Around 1pm we got back to our hotel and shoveled our buffet lunch down our throats to get ready for the White Temple, which Joe and Gina made us aware of, and organized cabs from the hotel to take everyone who wanted to go.
The White Temple was built recently (2000’s) and is still under construction today. It is being built by a local artist who saw it in a dream. He does not take large donations from individuals who wish to worship there, on Buddhist Principle, and has funded most of it himself. The outside of the temple is a stark, pure white, with mirror mosaic’s lining the detail. There are many sculptures and modern day masks of heroes and demons (ie: Iron Man, Gollum, Hellboy) all hanging from trees and rows of hanging “leaves” with people’s wishes and names on them. For 30 baht you can buy a lucky leaf to hang on the grounds. Alex and I got our leaf and I wrote our wish signed and dated it, and hung it up.
Inside the temple there was a modern mural with the motifs of aging man, good and evil, and many other things lining the interior walls. We were not permitted to take pictures inside of the temple, so we do not have any, but images can be seen online. There was a mural of 9/11, modern characters such as Pikachu and Spiderman, and famous faces such as Elvis all lining the walls. It was interesting, after so many ancient and historical temples, to see a modern take on Buddhism and the world in which it exists from this artist’s perspective. Alex and I loved the art style and purchased a couple of prints for our home. One, a scene of heaven, and the other, a portrait of Ganesha (a Hindu God).
As we got back to the hotel, we decided not to join the group on their trip to the night market and just relax in our beautiful suite. We laid by the pool for a bit, we grabbed nice dinner, rented a DVD, and relaxed back in the room. Around 9:30pm Joe and Gina came by and we drank beer on the patio for an hour and chatted before turning in for the night.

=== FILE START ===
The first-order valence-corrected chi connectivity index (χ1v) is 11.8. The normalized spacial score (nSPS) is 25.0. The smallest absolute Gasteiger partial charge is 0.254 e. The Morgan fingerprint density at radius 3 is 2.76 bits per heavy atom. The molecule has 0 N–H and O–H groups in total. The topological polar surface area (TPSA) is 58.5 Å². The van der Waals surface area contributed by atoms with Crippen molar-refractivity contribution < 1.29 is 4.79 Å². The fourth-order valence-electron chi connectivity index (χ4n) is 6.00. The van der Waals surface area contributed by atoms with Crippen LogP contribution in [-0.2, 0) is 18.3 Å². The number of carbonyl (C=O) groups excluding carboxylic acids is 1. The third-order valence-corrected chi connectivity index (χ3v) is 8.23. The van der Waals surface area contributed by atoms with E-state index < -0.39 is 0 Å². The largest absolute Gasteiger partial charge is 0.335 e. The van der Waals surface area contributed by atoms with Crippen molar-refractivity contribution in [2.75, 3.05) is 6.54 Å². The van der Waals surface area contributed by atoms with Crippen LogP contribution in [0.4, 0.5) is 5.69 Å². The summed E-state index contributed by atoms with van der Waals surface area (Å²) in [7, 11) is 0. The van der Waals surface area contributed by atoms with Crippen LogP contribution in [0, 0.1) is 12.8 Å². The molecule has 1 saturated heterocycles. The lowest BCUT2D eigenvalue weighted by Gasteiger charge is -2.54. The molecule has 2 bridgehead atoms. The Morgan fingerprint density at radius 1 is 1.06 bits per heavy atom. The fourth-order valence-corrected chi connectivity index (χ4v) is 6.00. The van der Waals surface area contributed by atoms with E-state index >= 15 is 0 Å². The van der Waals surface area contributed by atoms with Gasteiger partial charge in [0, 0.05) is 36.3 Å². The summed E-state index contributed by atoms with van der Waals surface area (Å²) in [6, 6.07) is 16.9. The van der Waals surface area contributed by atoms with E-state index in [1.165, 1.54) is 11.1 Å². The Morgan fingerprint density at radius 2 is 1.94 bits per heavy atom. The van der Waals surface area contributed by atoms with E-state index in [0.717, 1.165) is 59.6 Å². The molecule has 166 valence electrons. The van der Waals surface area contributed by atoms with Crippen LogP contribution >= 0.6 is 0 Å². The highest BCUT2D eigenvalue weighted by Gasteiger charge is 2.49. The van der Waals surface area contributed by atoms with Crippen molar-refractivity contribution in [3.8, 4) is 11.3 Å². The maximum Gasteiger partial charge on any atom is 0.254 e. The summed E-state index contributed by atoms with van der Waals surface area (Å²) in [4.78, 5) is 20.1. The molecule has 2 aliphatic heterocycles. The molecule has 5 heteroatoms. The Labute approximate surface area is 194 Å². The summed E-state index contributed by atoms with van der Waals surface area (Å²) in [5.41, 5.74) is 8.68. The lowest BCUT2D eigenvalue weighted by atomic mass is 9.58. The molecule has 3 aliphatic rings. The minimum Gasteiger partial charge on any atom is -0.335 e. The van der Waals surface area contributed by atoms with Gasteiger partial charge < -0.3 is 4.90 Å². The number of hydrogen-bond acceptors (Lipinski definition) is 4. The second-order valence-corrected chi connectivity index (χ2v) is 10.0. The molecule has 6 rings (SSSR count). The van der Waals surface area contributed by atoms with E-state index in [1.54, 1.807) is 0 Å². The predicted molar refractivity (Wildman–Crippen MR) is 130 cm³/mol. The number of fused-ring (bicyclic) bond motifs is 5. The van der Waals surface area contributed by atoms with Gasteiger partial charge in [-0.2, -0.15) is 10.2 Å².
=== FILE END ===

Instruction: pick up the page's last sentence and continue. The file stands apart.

Today we left Chiang Rai to travel southwest to Chiang Mai. On our way we stopped at many handy craft stores and learned how local people in the Chiang Mai Province make lacquer handicrafts, silver, paper, and celadon. We were hurriedly rushed through all the explanations and stores and I was very overwhelmed. Alex, of course, bought a chess set made of celadon and we headed to our hotel where we arrived at 4:30pm.
After a brief rest up in the room, to reset my brain and recharge for the night, we got a call from Sonal on our bathroom phone (we got another room upgrade!) and we headed out to the night market that surrounds the hotel. It was stall after stall, street after street, of people selling souvenirs, artwork, clothing, food, tattoos, and basically anything one can imagine.
We then grabbed a quick drink at the hotel bar and got ready for bed as we had an early date with elephants!